My advice to Paul Westhead's assistants in Denver is: Do not unpack. Soon, maybe as soon as the end of the month, Westhead will be fired.
Westhead's experiment is doomed.
So is he.
And here's why: Last Saturday night, the Phoenix Suns scored 173 points against Denver. Twenty-one of their baskets were outright dunks! Denver played so little defense that Phoenix Coach Cotton Fitzsimmons was yelling at players who pulled up for jumpers. And a Suns rookie named Cedric Z. Ceballos -- who may as well be the prime minister of Paraguay for all any of us have heard of him -- went for 22 points in seven minutes of the second quarter. Paul Westhead will be fired, because if Cedric Z. Ceballos can light him up like that, imagine what The Airman can do.
Even if Westhead's dreamy theories about Warp-Speed Basketball were sound, Denver has only the altitude, not the personnel, to implement them. The Nuggets are missing three key players from last year's team -- Danny Schayes, Alex English and Fat Lever. A fourth, Michael Adams, played in the opener and not since because of injury. "He's more or less coaching an expansion team," Phoenix assistant coach Paul Westphal said sympathetically. "You can't judge him until he has some players."
The Nuggets are 0-7 and lost their last two games by a total of 56 points. They catch a big break tonight, hosting the gruesome Minnesota Timberwolves, a team they should beat. But in rapid order comes Portland, the Lakers twice and the Chicago Bulls, high-octane teams that can embarrass you. One of the Denver owners, Peter Bynoe, has repeatedly declared management's commitment to Westhead, but if the Nuggets continue to lose by wide margins, and the players sense they've become laughingstocks, Westhead's position will be untenable.
Westhead's goal is to force teams into suicidal fast-break basketball for 48 minutes and beat them because his team is better conditioned. He wants as many possessions as possible, so he shoots quickly, and he tries to influence his opponents to shoot quickly; he willingly gives them three-on-two and two-on-one situations. He wants his team to be cagier and take smarter shots than the opponents. All this will happen, he believes, because he's smarter than everyone else.
Westhead's ideology sounds great in a lecture hall, but it doesn't work in the NBA, because the other players are too good. If you don't guard them, it's not that they won't miss many shots -- they won't miss any shots.
Here's Trail Blazer Clyde Drexler's line from Tuesday's game: 35 minutes, 18 of 22 from the field, 39 points. What's the point of scoring 145 points if you give up 170?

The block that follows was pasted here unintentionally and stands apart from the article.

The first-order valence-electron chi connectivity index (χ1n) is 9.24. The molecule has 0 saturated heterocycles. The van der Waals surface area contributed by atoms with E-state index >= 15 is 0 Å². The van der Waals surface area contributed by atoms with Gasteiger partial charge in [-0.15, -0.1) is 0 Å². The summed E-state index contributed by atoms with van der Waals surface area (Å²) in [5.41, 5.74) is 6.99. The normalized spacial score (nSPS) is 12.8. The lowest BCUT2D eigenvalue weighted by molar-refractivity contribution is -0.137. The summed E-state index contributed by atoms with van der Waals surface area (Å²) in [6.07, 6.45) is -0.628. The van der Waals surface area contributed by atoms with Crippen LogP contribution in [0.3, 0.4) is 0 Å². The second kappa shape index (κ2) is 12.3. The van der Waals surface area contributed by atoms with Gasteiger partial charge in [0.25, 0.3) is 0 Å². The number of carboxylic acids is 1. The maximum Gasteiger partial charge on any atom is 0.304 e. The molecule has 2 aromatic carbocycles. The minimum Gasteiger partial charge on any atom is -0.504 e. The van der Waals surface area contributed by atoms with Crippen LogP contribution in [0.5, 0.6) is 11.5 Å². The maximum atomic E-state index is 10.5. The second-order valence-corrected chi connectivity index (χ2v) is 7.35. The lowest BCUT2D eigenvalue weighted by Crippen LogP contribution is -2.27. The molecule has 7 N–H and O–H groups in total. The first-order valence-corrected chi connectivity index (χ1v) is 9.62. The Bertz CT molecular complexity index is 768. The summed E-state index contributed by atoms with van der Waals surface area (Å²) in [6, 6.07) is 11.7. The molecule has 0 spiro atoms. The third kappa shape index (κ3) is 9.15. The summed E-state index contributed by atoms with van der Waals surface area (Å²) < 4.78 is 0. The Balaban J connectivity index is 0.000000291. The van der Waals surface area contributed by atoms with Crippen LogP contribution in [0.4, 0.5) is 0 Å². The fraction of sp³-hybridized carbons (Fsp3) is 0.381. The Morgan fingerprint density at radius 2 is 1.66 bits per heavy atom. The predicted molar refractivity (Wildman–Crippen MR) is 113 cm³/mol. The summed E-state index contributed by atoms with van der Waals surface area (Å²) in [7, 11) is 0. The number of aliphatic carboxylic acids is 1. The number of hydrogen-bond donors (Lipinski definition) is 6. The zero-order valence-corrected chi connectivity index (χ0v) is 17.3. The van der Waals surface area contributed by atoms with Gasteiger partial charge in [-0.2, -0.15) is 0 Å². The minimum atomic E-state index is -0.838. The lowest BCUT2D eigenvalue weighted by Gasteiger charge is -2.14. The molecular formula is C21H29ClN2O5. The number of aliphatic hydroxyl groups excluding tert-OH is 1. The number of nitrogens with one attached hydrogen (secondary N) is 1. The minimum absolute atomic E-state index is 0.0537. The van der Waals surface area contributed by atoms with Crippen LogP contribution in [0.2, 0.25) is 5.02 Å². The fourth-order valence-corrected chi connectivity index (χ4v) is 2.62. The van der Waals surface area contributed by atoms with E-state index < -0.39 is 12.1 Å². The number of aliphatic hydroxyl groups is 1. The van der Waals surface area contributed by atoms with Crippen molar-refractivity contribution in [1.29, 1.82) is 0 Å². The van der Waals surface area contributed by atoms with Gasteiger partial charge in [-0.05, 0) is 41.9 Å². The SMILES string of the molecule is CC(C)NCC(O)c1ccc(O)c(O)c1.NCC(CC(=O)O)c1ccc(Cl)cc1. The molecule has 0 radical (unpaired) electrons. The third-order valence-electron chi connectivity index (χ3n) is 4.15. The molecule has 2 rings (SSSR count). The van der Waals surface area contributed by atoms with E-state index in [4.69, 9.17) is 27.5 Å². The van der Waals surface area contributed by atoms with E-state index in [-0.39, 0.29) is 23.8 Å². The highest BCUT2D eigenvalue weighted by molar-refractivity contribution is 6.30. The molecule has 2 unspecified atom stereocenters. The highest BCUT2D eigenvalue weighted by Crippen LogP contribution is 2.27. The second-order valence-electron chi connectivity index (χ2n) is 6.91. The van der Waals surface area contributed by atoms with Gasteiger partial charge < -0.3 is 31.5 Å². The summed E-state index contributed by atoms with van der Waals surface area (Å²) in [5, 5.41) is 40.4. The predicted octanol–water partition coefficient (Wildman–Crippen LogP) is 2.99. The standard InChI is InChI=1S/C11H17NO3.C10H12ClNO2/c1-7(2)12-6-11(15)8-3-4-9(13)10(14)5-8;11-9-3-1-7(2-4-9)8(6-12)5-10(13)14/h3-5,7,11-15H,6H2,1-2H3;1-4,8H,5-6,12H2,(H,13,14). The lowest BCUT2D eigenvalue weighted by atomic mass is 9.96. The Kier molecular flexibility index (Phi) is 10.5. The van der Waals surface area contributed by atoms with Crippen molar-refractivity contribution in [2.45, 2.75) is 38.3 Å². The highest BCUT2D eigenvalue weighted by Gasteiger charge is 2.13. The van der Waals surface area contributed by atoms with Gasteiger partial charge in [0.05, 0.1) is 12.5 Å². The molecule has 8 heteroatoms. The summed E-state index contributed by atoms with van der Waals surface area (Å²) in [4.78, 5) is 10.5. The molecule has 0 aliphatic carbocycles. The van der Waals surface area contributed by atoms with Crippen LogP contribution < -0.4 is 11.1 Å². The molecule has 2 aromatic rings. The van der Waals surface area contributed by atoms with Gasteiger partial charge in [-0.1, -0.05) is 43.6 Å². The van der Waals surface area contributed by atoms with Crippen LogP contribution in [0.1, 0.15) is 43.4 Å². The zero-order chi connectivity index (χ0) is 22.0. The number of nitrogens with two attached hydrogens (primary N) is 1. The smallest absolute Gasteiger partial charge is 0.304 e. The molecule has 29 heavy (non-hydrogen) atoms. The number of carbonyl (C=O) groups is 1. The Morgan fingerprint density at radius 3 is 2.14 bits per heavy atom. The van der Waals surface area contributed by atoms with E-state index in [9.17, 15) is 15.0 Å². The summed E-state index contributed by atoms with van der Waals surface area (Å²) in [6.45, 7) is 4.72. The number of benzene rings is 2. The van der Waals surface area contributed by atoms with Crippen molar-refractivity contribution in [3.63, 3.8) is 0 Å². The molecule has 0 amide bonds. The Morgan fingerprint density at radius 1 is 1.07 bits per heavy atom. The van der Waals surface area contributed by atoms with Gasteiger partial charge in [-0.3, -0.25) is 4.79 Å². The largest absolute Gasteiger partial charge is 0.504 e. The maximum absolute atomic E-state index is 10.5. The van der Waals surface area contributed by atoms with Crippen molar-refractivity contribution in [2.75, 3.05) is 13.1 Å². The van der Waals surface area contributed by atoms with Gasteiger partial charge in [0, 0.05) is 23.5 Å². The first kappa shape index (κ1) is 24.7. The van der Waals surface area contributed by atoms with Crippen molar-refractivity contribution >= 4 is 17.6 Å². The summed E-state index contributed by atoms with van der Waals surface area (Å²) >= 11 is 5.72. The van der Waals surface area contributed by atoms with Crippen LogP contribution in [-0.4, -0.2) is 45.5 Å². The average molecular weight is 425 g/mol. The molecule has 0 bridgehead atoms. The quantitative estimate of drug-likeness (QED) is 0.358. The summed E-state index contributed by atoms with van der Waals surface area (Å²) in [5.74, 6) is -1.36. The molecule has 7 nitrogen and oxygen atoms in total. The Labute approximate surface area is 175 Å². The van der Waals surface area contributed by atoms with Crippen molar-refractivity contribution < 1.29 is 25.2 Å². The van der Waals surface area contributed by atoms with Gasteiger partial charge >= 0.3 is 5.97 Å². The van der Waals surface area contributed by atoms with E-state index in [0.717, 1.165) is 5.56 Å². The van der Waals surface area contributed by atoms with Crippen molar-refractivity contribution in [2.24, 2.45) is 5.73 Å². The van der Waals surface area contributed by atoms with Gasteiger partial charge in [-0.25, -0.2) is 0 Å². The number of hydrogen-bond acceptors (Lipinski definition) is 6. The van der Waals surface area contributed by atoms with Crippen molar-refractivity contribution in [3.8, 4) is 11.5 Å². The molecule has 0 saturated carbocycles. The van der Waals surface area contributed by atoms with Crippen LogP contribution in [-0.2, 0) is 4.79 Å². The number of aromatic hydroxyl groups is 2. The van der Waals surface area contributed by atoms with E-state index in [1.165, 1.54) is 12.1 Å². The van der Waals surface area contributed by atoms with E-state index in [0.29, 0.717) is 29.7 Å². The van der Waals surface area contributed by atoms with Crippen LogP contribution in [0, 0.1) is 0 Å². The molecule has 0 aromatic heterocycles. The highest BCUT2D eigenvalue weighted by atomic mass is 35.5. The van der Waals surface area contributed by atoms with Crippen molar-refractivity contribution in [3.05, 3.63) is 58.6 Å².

Denver is no stranger to thin air and matador defense. The worst defensive team in NBA history, the 1981-82 Nuggets, gave up an average of 126 points per game. Westhead's Nuggets are giving up 153! People who are afraid that some of these huge NBA players might get heart attacks playing this kind of track-meet basketball are missing the point -- it's the statisticians who are going to keel over. (Memo to Marty Aronoff: The Nuggets come in Dec. 29. Get plenty of rest, and whip that pencil hand into shape.)
Early in the exhibition season, my colleague, Chicago's own Michael Wilbon, was gushing about how The Airman would go for 100 on Denver. I told him he was crazy. The next night Atlanta went for 194. I'm now solidly in the Wilbon camp. Not only will Jordan get 100, so will Tom Chambers and/or Kevin Johnson and/or Tim Hardaway. Heaven help us, Charles Jones may even get 25!
Westhead is so preoccupied with offense that the Nuggets play virtually no defense. They'll try to steal the inbounds pass and trap in the backcourt. And after that, theoretically, they rely on the center, hanging back in the paint, to intimidate the onrushing offense. Someone like Patrick Ewing might make the system work. Unfortunately, Denver has Blair Rasmussen and Joe Wolf at center, which is why Phoenix got 21 dunks. It's like going to war with a cap gun. A Shakespearean scholar like Westhead should know: The fault, dear Paul, lies not in your stars but in your style.
Westhead's system was successful at Loyola Marymount, a nice program, but hardly a powerhouse. Beating scatterbrained Michigan did wonders for Westhead's credibility, but being thumped, 131-101, by UNLV in the West Regional was more instructive, as Vegas's style closely approximates the NBA's. If they'd played 100 times, Vegas would have won them all; better, faster players.
You truly can't win without defense in the NBA. Can't. Can't. Can't. Where is the defense supposed to come from? The pacific Rasmussen? The midget guards Adams and Chris Jackson? Orlando Woolridge and Walter Davis, who've spent their entire careers looking to shoot? The Nuggets will score in bushels; Woolridge, who averaged 12.7 a game for the Lakers last year, is the second-leading scorer in the league now. But who'll stop anybody? NBA guards aren't intimidated by backcourt traps. In the NBA, traps only work in the frontcourt, where there's congestion. Against Denver, if you beat your man on the dribble, it's a basket because nobody helps out in the frontcourt. They want you to shoot.
In college, Westhead was successful trading two-pointers for threes. That's a lot harder in the pros, where the three-point line is as much as four feet farther out. Jackson and Adams have long range, but 25 feet long? Westhead's best friend might be the mile high setting. "It's hard to come into Denver and play 48 minutes of fast break," said a veteran NBA personnel man. "Eventually, Westhead might wear you down -- if he lasts long enough."